Editor's note: Ace is blogging about being a dad trying to rebound from the coronaivrus pandemic at My Rebound by FOX 17. He desired for his son to feel both pride in and connection to his Filipino heritage, so he founded the Grand Rapids Asian-Pacific Festival in 2016. Also a banker, he recently resigned from his position – now staying full-time with his 6-year-old son. He and his wife, son and dog live in Plainfield Township.
Since I am not working, I find myself lacking the discipline to get up as early as I used to get up — at 5:00 am. I am also not as particular with food.
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Did you know, one large meat lover's stuffed-crust pizza with extra bacon feeds more than one person? Push-ups are also more comfortable when I am sitting on my couch, too. My son Redd and I have been eating a lot of lazy, quick breakfast food.
After a few weeks without a paycheck, I quickly realized I better get my focus back. So I started setting my clock for 4:45 am, which instantly backfired, as I kept hitting the snooze button like there was no tomorrow. I started reading pages of a book in the morning but that was slowly replaced by social media feeds that showcased our current dire situation. I was not my usual happy self, not that you would know that, but I used to enjoy my mornings.
Alas, enough is enough, so I am determined to get back in shape and make this body the most efficient ever. As I look in the mirror and flex my noodle arms, I ask Redd, "What you think, little bro?" And he laughs and says that I have one ab muscle.
The other day, as Redd got out of the shower, he looked in that same mirror. He said, "Dad, I am fat," and lowered his head in disappointment. What have I done? My constant worrying about my looks set a ridiculous example to my son about body image, perception and loving one's self.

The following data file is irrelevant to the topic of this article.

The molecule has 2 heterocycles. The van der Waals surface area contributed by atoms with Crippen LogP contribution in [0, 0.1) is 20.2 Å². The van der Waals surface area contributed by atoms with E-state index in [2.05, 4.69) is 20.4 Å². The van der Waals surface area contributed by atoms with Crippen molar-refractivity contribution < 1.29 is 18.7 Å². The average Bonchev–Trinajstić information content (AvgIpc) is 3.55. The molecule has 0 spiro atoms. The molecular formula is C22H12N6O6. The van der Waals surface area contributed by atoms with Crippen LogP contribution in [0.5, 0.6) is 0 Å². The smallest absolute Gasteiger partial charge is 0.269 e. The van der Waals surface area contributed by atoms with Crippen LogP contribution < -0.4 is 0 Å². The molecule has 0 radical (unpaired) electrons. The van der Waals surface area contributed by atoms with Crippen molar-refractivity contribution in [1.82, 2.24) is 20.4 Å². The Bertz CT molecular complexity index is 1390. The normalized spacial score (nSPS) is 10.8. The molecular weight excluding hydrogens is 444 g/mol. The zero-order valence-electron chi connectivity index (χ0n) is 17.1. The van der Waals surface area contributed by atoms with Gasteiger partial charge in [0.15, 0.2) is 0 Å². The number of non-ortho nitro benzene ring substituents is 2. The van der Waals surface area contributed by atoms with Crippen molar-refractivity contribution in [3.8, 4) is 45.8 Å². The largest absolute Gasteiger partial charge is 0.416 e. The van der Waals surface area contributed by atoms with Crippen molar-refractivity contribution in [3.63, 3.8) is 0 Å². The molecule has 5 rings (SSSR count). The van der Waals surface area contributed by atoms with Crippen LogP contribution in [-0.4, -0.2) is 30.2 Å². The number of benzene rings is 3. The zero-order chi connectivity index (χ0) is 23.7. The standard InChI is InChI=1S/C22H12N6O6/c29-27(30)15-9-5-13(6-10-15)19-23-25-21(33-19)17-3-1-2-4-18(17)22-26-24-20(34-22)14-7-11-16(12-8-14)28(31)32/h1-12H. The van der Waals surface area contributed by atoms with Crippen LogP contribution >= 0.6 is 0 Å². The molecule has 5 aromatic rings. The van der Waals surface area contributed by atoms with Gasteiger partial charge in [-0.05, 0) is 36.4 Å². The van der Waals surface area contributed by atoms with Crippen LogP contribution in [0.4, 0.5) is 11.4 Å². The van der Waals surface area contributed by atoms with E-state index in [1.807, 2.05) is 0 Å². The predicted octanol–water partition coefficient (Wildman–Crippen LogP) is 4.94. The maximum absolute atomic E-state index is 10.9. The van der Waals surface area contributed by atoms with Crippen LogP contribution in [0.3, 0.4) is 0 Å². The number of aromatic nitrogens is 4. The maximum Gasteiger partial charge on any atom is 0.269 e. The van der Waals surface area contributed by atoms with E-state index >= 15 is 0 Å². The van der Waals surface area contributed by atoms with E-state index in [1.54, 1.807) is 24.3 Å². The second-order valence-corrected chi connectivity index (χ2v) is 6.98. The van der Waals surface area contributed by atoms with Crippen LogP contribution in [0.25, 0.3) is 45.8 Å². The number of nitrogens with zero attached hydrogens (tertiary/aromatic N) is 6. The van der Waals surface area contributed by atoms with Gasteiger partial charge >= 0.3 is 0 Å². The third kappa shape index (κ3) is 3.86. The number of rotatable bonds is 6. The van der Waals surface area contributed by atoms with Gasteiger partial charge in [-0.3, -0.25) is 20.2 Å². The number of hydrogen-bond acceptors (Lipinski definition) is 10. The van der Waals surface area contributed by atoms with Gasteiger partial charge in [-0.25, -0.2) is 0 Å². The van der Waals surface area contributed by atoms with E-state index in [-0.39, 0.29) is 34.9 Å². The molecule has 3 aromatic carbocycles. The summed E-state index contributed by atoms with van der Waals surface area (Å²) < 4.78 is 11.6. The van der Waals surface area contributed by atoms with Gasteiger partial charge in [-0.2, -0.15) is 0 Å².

I paused for a while before I talked to him about why Daddy is worried about looking great. My explanation is that we are all born and are gifted all with amazing bodies. I apologized to him that Daddy is being influenced by what others think of what beauty is. I said, "What Daddy needs to tell you is that he wants to look slimmer, because Daddy has diabetes."
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Since I want to live a long, healthy life, I want to be more active in reducing my risk of health complications. Redd’s grandma, my mom, passed away from diabetes complications, and the day after her funeral was when we found out we were going to be parents.
I think I am the one who benefits from this talk. For me, when I say I want to look good, that is my need to feel accepted by others. Feeling good consists of taking care of my body to maintain good overall health and feeling confident in my own skin. I still have a lot of work to do.
I want to set an excellent example for Redd, so he will live a healthy lifestyle and not waste energy putting so much pressure on himself to look a certain way. I influence his every move, so I need to love my body as I want him to love his. We are beautifully made.
Redd, look at yourself again in the mirror. The world around us might show us what beautiful people look like. It will be as hard for Redd as it is for me to shut down body image issues. We see the so-called beautiful people get admiration that may temporarily make them feel good. However, when you look at yourself in the mirror and see your handsome self, there is nothing more precious and lasting than being happy with who you are.